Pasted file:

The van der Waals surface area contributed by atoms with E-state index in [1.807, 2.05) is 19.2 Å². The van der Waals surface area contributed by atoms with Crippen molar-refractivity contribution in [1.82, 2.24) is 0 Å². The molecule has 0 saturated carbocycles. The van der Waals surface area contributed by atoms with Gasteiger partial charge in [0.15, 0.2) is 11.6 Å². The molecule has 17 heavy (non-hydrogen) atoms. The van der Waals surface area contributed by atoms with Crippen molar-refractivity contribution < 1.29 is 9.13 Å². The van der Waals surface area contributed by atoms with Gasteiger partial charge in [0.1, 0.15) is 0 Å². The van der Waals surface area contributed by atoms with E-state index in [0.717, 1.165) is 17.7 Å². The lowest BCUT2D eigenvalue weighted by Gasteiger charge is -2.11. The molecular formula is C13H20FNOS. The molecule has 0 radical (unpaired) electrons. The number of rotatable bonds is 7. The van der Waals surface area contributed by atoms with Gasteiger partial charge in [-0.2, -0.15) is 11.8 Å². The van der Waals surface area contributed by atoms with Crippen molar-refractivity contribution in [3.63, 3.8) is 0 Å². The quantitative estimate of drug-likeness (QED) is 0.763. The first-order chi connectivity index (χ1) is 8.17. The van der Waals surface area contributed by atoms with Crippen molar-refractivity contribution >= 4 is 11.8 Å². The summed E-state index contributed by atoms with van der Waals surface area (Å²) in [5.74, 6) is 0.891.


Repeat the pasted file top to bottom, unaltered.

The van der Waals surface area contributed by atoms with E-state index in [1.807, 2.05) is 19.2 Å². The van der Waals surface area contributed by atoms with Crippen molar-refractivity contribution in [1.82, 2.24) is 0 Å². The molecule has 0 saturated carbocycles. The van der Waals surface area contributed by atoms with Gasteiger partial charge in [0.15, 0.2) is 11.6 Å². The molecule has 17 heavy (non-hydrogen) atoms. The van der Waals surface area contributed by atoms with Crippen molar-refractivity contribution < 1.29 is 9.13 Å². The van der Waals surface area contributed by atoms with Gasteiger partial charge in [0.1, 0.15) is 0 Å². The van der Waals surface area contributed by atoms with E-state index in [0.717, 1.165) is 17.7 Å². The lowest BCUT2D eigenvalue weighted by Gasteiger charge is -2.11. The molecular formula is C13H20FNOS. The molecule has 0 radical (unpaired) electrons. The number of rotatable bonds is 7. The van der Waals surface area contributed by atoms with Gasteiger partial charge in [-0.2, -0.15) is 11.8 Å². The van der Waals surface area contributed by atoms with Crippen molar-refractivity contribution in [3.63, 3.8) is 0 Å². The quantitative estimate of drug-likeness (QED) is 0.763. The first-order chi connectivity index (χ1) is 8.17. The van der Waals surface area contributed by atoms with Crippen molar-refractivity contribution >= 4 is 11.8 Å². The summed E-state index contributed by atoms with van der Waals surface area (Å²) in [5.74, 6) is 0.891.